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Official ZPE/YASS documentationMatch statements

ZPE 1.9.1 (Kelso, February 2021) added support for the match construct. Whilst it's syntax is similar to that of a function, match is not a function.

The match statement is a very powerful, high-performance statement designed to be used much like an inline when-is statement, allowing both a concise, easy to use syntax and a performant construct for simple comparison inline.

YASS
$a = value(input("Please guess a number"))
$y = match($a :
  0 => "Incorrect"
  1 => "Incorrect"
  2 => "Incorrect"
  3 => "Incorrect"
  4 => "Correct"
)
print($y)
  

Whilst this does demonstrate one such use case, it is also lacking efficiency, so an else statement can be placed it as such:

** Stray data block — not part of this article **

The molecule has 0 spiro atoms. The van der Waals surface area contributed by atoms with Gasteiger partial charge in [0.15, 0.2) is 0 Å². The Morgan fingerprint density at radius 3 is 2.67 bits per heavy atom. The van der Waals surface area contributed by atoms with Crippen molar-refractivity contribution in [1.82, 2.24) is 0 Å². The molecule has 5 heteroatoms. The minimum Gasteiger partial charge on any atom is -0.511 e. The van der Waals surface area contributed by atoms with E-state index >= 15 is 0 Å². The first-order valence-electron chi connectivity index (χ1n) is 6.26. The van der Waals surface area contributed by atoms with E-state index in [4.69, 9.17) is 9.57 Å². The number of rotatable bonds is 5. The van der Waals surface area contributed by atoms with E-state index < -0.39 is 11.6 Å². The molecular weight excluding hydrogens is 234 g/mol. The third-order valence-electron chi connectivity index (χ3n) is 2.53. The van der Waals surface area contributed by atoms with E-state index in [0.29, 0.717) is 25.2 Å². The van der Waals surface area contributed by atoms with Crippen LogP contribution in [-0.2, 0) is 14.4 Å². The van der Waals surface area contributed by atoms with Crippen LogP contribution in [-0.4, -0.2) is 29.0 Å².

YASS
$a = value(input("Please guess a number"))
$y = match($a :
  10 => "Correct"
  else => "Incorrect"
)
print($y)
  

Whilst the ZPE compiler does support multiple else statements within a match statement, it is technically a waste of resources and the runtime will only interpret the first statement it finds.

Syntactically, the else statement can be anywhere within the match statement, but I believe it looks better at the end.

Writing a guess the number game is also very easy using the match construct:

YASS

$rand = random_number(0, 10)
$res = ""
while ($res != "Correct")
  $user_input = value(input("Please guess a number"))
  $res = match($user_input : $rand => "Correct" else => "Incorrect")
end while

print($res)
  

Syntactic sugar

The match statement supports syntactic sugar in terms of commas to make it easier to read:

YASS
$a = value(input("Please guess a number"))
$y = match($a :
  10 => "Correct",
  else => "Incorrect"
)
print($y)
  
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